Domestic worker’s decade long struggle to make her RDP house liveable
Six months after moving in, Nokwayintombi Pateni’s home has still not been electrified
- Since 2012 Nokwayintombi Pateni has been battling to get her RDP house liveable.
- Pateni, a domestic worker, has had to scrape the money together to complete its construction.
- She finally moved into the house in December, but she is still struggling to get an electricity box.
- The building contractor went into liquidation taking all government’s funds for the project with it years ago.
- Since we last enquired in 2019, government has been “finalising the funding process” to complete construction of unfinished units.
Nokwayintombi Pateni has spent nearly a decade battling to get her RDP house into a livable condition. She finally moved in her RDP house in Town Two, Khayelitsha, in December 2020. But six months later, she is still struggling to get electricity.
In 2012, Nokwayintombi Pateni was one of about 200 people who dismantled their shacks to make way for their RDP houses. Eskom removed her electricity box when she vacated her plot.
“I had my own box while I stayed in a shack here, but Eskom took it away just before the government built my house,” she says.
Now she has been struggling to get an electricity box installed in her RDP house. “One official said I must give them the meter number if I wanted my electricity box back, but I could not remember the number,” she says.
She was then told she has to pay for a new box, but she can’t afford it, she says.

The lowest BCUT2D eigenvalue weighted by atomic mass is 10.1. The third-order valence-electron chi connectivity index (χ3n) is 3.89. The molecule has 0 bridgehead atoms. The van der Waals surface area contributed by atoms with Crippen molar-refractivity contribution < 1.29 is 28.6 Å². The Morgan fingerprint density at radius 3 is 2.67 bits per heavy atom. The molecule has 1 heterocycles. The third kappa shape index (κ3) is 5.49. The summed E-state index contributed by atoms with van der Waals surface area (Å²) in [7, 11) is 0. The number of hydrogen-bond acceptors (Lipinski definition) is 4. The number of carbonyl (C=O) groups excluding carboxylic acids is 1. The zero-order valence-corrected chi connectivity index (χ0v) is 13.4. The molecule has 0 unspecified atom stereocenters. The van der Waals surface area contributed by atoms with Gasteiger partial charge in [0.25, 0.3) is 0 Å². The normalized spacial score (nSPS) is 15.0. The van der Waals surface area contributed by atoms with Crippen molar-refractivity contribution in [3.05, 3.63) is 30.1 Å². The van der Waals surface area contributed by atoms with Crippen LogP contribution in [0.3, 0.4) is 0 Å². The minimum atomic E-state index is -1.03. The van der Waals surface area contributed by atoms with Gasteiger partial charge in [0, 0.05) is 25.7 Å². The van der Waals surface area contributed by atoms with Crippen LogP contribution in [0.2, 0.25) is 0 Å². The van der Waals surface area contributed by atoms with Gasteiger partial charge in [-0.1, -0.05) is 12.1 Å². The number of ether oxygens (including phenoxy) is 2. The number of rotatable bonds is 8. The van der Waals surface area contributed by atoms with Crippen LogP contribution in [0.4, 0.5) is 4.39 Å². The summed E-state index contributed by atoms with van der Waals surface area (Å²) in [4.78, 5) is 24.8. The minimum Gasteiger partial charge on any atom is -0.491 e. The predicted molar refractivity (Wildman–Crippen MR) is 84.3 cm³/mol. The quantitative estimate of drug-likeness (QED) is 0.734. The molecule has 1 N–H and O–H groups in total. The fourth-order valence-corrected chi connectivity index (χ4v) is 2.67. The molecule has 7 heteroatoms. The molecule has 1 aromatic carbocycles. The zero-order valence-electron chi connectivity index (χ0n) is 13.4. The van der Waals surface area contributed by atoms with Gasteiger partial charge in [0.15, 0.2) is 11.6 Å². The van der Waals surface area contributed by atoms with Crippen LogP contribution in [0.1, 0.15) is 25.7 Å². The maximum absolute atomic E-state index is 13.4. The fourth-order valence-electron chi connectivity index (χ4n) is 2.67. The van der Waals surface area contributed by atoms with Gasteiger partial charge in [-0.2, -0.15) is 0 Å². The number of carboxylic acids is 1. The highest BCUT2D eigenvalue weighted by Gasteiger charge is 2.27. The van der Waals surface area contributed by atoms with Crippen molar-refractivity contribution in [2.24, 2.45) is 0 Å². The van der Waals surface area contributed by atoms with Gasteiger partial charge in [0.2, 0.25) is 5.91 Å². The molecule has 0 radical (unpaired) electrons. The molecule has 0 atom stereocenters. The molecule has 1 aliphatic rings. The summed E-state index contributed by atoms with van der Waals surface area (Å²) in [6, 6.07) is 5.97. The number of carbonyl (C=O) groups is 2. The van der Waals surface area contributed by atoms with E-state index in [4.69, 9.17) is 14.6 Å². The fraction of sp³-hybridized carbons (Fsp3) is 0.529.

Eskom said it is a City of Cape town housing project and referred GroundUp back to the City.
Pateni has resorted to paying her neighbour R200 a month to use her electricity.
“If I had my own box, I would get free electricity from government, and I would not have to spend so much money on electricity.”
It is also inconvenient. “When I return from work, I sometimes find that my neighbour’s electricity box has tripped. I’m unable to light [the house] and cook supper when that happens,” says Pateni.
As it is, Pateni and her son had to scrape the money together to finish building her house. She does domestic work in Bellville and her son works as a packer at Boxer in Philippi.
Her house was left without doors, windows, roof, ceilings, plaster or basic amenities such as a plumbing and sanitary ware.
“We had to sacrifice food and other basic necessities and spend our money on building materials to complete the house bit by bit,” she says.
“Sometimes I had to borrow money for transport to work from loan sharks … My brother also intervened and installed the roof, but his budget could not stretch to putting in ceiling. Now the house is cold. I need a ceiling.”
When GroundUp wrote about Pateni in 2019, this was the response we received from Mayco Member for Human Settlements Malusi Booi.
He said a People’s Housing Project (PHP) contractor went into liquidation and left a number of units incomplete.
He said, “The City, together with the Western Cape Government, has started a process to complete all these outstanding units … Government is finalising the funding process for some of the units after which construction will be completed.”
This is the response we received now two years later. “The contractor for a PHP is appointed by the PHP group and not the City. The City did not promise to complete the house.”
“The City, together with the Western Cape Government (WCG), started a process to complete all these outstanding units … [and] is finalising the funding process for some of the units after which construction will be completed.”
“WCG is busy with so called blocked projects where the contractor went into liquidation to get those projects completed. Unfortunately, all the monies were claimed by the contractor.”
Head of communication for the provincial department of human settlements Nathan Adriaanse had not yet commented at the time of publication.
Meanwhile, Pateni continues to battle to raise money for a ceiling, to install a hand wash tap, a basin and bath and hire an electrician to wire the house.
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